I’ve never seen one, let alone got photos of any, so I’m envious.

Going on the excellent descriptions of the 2 species in that book, I’m sure both your angelsharks are Squatina australis, i.e. not Ornates (Squatina tergocellata).

The overall dark vs light colour difference is too subtle to use as an ID tool, and anyway all demersal rays and sharks vary in that respect within a species, due factors such as age, base colour of the benthic habitat from site to site and day to day (?also maybe season, maybe gender, etc..)

Ornates (in that book…old, I know) don’t reach into Gulf St Vincent, only the far west of SA, with main distribution in the south-west of WA.

While neither ‘should’ occur in less than 15m, yours are not much shallower than that.

Whereas if one was an Ornate it’d be VERY unusual (unless sick or dying after a major storm or discarded still alive by a trawler returning to port, or etc..) to find one in the shallows.

And neither of yours have the prominent dark brown ocelli of Ornates.

Both species have lots of spots and flecks, mostly white to grey but the photos in the above book also show some biggish black flecks and biggish white to light grey/brown flecks that could almost be considered as ocelli but only the Ornate has unequivocal (indeed very striking) ocelli.

Definitely both yours are S. australis.

Possibly they come inshore to reproduce?? (I’m only guessing now).

Both species attain similar sizes (1.52m max TL and 1.4m max TL respectively) so that’s no help.

But when all’s said and done, you’ve captured what I think is a rare thing; good quality underwater images of 2 Angelsharks (S. australis).

I suggest you ask Steve to liaise with you by putting your pics and your prose (edited slightly if you wish, but ‘as is’ would suffice…whatever you tell Steve he’ll do, exactly) up as a MLSSA feature article.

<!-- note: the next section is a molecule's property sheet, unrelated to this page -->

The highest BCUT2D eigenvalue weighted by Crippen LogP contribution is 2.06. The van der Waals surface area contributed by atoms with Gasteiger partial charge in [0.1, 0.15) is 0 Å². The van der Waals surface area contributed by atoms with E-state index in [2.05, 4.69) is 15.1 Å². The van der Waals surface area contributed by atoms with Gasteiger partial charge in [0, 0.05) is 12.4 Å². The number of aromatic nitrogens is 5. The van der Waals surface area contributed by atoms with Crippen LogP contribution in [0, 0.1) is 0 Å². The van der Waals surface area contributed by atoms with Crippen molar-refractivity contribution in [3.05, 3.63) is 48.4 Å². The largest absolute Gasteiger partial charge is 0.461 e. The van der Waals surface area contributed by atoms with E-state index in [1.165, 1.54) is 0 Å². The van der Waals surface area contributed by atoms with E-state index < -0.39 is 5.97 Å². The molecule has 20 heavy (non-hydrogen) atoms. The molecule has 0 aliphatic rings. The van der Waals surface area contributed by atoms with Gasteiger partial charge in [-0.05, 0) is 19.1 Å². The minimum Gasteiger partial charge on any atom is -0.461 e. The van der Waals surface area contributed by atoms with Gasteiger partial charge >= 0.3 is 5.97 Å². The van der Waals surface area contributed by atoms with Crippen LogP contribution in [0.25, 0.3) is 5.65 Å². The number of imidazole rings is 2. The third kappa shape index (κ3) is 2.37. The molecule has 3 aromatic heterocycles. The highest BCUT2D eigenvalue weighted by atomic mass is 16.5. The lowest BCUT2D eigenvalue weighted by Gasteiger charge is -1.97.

Finally, as you don’t do iNaturalist (as I recall?), I’d love you to join iNat so these photos can be seen by the real experts on that site.

Or, if you prefer, I may be able to submit them to iNat, credited to you [i.e. NOT TAKEN BY ME, taken by fellow MLSSA member Chris Iwanicki], but Steve’s better at doing those things too (I’ll struggle to ‘cut and paste’ your pics onto iNat; I’d eventually manage but would take me much longer!!)

Congrats, Dave M”

(By this time, I had posted Chris’ photos to iNat at . At this stage, one regular contributor (expert/identifier) has ID’d the photos as being of the Australian Angelshark, Squatina australis.)

David Muirhead later went on to say, “Breeding in autumn is an important factor. Fairly safe bet that your 2 were a breeding pair (or, much less likely, territorial stand-off/mating fight between 2 of same gender but different sizes), which makes your photos and observations on the two even more important (perhaps never witnessed before?).

I sent Chris a links to some video footage showing that Angel Sharks are “Not so harmless!”: –

And links to some more video footage showing that you should not harass or annoy an angel shark, and do not grab their tail: – or

Chris sent his photos in to the SA Museum and received the following response from them: –

“Dear Chris

Thank you for your enquiry.  Some nice photos!

This is Squatina australiis, not a S. tergocellata.  The collective reason for this identification is: –

1) interocular space flat or convex;

2) lacking prominent ridges and denticles above eyes

3) prominent pairs of dark brown “mitotic” ocelli lacking.

Hoping that clarifies things for you.

Would be good to put this record up on iNaturalist, if you haven’t already.

Yours sincerely

James Smith (Mon/Wed/Fri)

Information Officer, Discovery Centre

South Australian Museum”

By Steve Reynolds

Steve Reynolds is the current President of MLSSA and is a long-standing member of the Society. Steve is a keen diver, underwater explorer, photographer and is chief author of the Society's extensive back catalogue of newsletters and journals.

One thought on “A Chance Sighting of Two Australian Angelsharks, Squatina australis”
  1. For me the most tantalising aspect of this topic is that the finding of 2 adults in only a few metres depth suggests that the species comes into very shallow gulf waters to breed.

    Especially as that hypothesis seems to have arisen( very belatedly in terms of what we should know about less commercial species but very often don’t) from within the realm of citizen science.

    Chris’s observations while snorkeling only a few weeks ago seem to be the first hint that the species comes inshore to breed! ( disclaimer:-I have not researched the topic so I may be out of line entirely)

    If Angelsharks S.squatina really do enter shallow subtidal sandy areas each autumn to reproduce, they would be following the example of the Rock Ling (G.tigerinus),and presumably some other southern Australian endemics.

    In the case of the Rock Ling that aspect of it’s life history is generally regarded as an important factor in the decline in its populations over the last century or so .

    When the large adults are present inshore they are sitting ducks for spearos and, in the past, nets set commercially and recreationally caught many when they were at their most vulnerable.